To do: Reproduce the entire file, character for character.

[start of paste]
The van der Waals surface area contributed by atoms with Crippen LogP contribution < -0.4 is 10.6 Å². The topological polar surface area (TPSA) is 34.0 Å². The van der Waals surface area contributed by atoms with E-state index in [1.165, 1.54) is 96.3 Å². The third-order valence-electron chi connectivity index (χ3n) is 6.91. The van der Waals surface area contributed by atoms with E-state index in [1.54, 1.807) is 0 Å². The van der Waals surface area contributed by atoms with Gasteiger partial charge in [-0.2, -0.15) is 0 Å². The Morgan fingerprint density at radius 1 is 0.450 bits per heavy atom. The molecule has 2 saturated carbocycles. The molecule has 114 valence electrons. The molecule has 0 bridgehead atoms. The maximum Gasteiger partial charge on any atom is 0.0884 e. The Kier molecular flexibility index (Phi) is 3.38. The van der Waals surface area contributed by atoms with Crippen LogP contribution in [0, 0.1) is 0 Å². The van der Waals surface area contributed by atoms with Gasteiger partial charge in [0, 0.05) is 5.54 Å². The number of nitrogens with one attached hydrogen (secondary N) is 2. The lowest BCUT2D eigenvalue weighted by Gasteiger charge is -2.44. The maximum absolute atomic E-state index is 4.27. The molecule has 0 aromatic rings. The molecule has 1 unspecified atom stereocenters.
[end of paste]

The van der Waals surface area contributed by atoms with Crippen LogP contribution < -0.4 is 10.6 Å². The topological polar surface area (TPSA) is 34.0 Å². The van der Waals surface area contributed by atoms with E-state index in [1.165, 1.54) is 96.3 Å². The third-order valence-electron chi connectivity index (χ3n) is 6.91. The van der Waals surface area contributed by atoms with E-state index in [1.54, 1.807) is 0 Å². The van der Waals surface area contributed by atoms with Gasteiger partial charge in [-0.2, -0.15) is 0 Å². The Morgan fingerprint density at radius 1 is 0.450 bits per heavy atom. The molecule has 2 saturated carbocycles. The molecule has 114 valence electrons. The molecule has 0 bridgehead atoms. The maximum Gasteiger partial charge on any atom is 0.0884 e. The Kier molecular flexibility index (Phi) is 3.38. The van der Waals surface area contributed by atoms with Crippen LogP contribution in [0, 0.1) is 0 Å². The van der Waals surface area contributed by atoms with Gasteiger partial charge in [0, 0.05) is 5.54 Å². The number of nitrogens with one attached hydrogen (secondary N) is 2. The lowest BCUT2D eigenvalue weighted by Gasteiger charge is -2.44. The maximum absolute atomic E-state index is 4.27. The molecule has 0 aromatic rings. The molecule has 1 unspecified atom stereocenters.